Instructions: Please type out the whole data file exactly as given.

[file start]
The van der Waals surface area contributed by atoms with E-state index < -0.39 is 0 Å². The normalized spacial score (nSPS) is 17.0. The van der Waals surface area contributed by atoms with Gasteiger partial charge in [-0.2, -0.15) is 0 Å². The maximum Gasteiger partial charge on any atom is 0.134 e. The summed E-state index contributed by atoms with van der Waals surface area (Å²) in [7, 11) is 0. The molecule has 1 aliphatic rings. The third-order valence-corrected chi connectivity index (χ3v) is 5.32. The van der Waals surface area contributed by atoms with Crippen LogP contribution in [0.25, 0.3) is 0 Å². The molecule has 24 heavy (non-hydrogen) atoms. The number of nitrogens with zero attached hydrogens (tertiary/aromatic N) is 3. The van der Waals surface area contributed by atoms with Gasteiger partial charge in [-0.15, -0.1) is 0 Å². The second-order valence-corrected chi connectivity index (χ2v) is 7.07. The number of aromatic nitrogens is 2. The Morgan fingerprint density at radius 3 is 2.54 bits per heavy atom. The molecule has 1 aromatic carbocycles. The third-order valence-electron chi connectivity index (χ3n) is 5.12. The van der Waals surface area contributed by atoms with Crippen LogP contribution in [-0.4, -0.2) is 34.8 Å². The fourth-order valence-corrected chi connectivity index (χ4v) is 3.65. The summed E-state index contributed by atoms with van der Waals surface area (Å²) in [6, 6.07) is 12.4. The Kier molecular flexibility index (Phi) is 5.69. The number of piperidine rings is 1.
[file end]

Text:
The van der Waals surface area contributed by atoms with E-state index < -0.39 is 0 Å². The normalized spacial score (nSPS) is 17.0. The van der Waals surface area contributed by atoms with Gasteiger partial charge in [-0.2, -0.15) is 0 Å². The maximum Gasteiger partial charge on any atom is 0.134 e. The summed E-state index contributed by atoms with van der Waals surface area (Å²) in [7, 11) is 0. The molecule has 1 aliphatic rings. The third-order valence-corrected chi connectivity index (χ3v) is 5.32. The van der Waals surface area contributed by atoms with Crippen LogP contribution in [0.25, 0.3) is 0 Å². The molecule has 24 heavy (non-hydrogen) atoms. The number of nitrogens with zero attached hydrogens (tertiary/aromatic N) is 3. The van der Waals surface area contributed by atoms with Gasteiger partial charge in [-0.15, -0.1) is 0 Å². The second-order valence-corrected chi connectivity index (χ2v) is 7.07. The number of aromatic nitrogens is 2. The Morgan fingerprint density at radius 3 is 2.54 bits per heavy atom. The molecule has 1 aromatic carbocycles. The third-order valence-electron chi connectivity index (χ3n) is 5.12. The van der Waals surface area contributed by atoms with Crippen LogP contribution in [-0.4, -0.2) is 34.8 Å². The fourth-order valence-corrected chi connectivity index (χ4v) is 3.65. The summed E-state index contributed by atoms with van der Waals surface area (Å²) in [6, 6.07) is 12.4. The Kier molecular flexibility index (Phi) is 5.69. The number of piperidine rings is 1.